Pert as a poet | Reviewer: gtrip1 | 6/1/09

If you go back and look at the nearly 40 years that this band has been making great music, you will find that Mr.Peart is an existentialist with views boardering on the Post-modern. Almost all of the songs in Rush's catalogue have everything to do with the human condition. His style of writting is a lot more interesting than just screaming about how life just sucks and there is no purpose for our existence.

Sadly | Reviewer: Anonymous | 5/29/09

It is sad to me that the one on here attack the solar federation for having a view point can't see the validity of the civil rights argument here.

It is also sad that the truism of keeping us all equal by hatchet, axe or saw (political correctness, legislation, or quotas) in sotomayor's comments. Where as a white man would have been ostracized for uttering anything remotely so racist, the left (maples) feel it is just fine.

It is a clear parallel, that some people are simply incapable of seeing, but perhaps in time they will.

current parallel | Reviewer: Gary | 4/30/09

It's too bad the current administration is working overtime to cut the oaks down to size rather than finding a way to promote growth in the maples.
Yes Peart is a genius behind the drum kit, and in poetry.

Attention all Idiots of the Solar Federation | Reviewer: anonymous | 4/29/09

ATTENTION ALL IDIOTS OF THE SOLAR FEDERATION-
do you all actually think that Neil Peart, Geddy Lee, and Alex Lifeson wasted their time thinking of analogies for communism or conflict resolution??? I don't think so....this song is written by three guys with a hilarious sense of humor who thought it would be funny to write about trees that act as humans. THAT'S IT no communism, no conflict resolution, no civil rights, no libretarianism, NOTHING...babinator is right, Neil Peart has better things to do than try to come up with lyrics to piss russia off..and ya'll GET A LIFE

Unrest in the forest | Reviewer: Bladeofdf | 3/12/09

I think this song is about the black/white struggle. When black people (maples) wanted to be equal most of the white people (oaks) could not understand why the black people were not happy just being freed from slavery and wanted to be important to society. The "light" would be equality. Now days, if you even remotley make somone think you are racist against black people they will break out the hatchet, the axe, and the saw and saw your balls off. But hey, theres no point to the song so dont argue with me if you dont agree.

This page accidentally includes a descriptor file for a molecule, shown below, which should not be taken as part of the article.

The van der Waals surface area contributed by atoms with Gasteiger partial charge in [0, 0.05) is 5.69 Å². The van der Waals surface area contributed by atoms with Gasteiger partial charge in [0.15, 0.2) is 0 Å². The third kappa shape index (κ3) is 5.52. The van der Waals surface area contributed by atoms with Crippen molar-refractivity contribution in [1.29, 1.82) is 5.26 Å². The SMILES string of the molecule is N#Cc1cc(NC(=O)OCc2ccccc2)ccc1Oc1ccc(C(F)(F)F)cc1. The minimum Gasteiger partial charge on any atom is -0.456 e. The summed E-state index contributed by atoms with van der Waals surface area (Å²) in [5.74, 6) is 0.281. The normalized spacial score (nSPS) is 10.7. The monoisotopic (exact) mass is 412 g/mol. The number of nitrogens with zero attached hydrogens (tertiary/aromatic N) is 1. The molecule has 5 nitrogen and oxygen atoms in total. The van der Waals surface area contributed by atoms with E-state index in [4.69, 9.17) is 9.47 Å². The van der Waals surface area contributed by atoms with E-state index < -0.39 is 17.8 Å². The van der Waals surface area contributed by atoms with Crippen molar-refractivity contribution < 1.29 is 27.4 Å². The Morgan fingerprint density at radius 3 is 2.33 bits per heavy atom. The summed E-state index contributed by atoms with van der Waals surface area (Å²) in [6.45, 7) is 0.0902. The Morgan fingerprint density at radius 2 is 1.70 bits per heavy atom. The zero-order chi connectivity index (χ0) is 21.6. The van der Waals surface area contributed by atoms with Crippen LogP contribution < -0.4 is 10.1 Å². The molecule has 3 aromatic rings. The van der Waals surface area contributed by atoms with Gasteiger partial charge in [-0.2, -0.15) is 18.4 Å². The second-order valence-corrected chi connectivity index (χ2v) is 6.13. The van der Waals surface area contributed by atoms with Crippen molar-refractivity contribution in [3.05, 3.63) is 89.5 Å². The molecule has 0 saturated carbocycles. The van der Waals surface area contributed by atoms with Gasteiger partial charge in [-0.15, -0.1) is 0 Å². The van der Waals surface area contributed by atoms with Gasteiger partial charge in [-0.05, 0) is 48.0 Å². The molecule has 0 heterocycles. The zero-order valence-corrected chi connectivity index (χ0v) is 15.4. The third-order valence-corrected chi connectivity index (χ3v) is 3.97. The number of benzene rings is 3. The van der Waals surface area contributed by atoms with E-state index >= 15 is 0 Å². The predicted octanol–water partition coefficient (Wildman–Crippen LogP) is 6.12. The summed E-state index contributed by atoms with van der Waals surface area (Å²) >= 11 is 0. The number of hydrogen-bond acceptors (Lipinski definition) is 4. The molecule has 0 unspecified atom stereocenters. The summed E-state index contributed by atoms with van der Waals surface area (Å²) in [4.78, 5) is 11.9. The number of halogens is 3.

Antisocialism | Reviewer: Niklas | 1/13/09

This song is obviously about antisocialism, probobly a bit inspired by Rand's 'Atlas Shrugged'.
To me, it conveys a pretty scary eletist message.
-Those less fortunate (maples) should know their place and must accept living in poor conditions.
(in the shade / at the bottom of society)
Because if theywere to attempt to achieve a more fair distribution of wealth (sunlight) they would ruin it for everybody.
Letting the rich stay rich and the poor stay poor is the best solution.

It's the lyrics that matter, not the interviews. | Reviewer: Andrew MacEwen | 12/12/08

Neil's comments in that interview do not negate any political reading of the lyrics. It doesn't really matter whether he was "trying to make a political statement" when he wrote those lyrics: the lyrics naturally have political implications that cannot be denied, although to carry it too far would be foolish. First and foremost, the song exists on a more general human level than the political, but the political is present. Neil is a master lyricist, but artists are not necessarily the incontrovertible authority about the meaning of their own work.

Look at the facts | Reviewer: babinator | 11/22/08

People,
as much as i enjoy reading your political analysis of this amazing song, and even though i have my own opinions about the nature of Neils lyrics, Neil has stated when asked if there was a message in "the trees"

"No. It was just a flash. I was working on an entirely different thing when I saw a cartoon picture of these trees carrying on like fools. I thought, "What if trees acted like people?" So I saw it as a cartoon really, and wrote it that way. I think that's the image that it conjures up to a listener or a reader. A very simple statement." -- Neil Peart, in the April/May 1980 Modern Drummer magazine

FUCKING INCREDIBLE SONG tho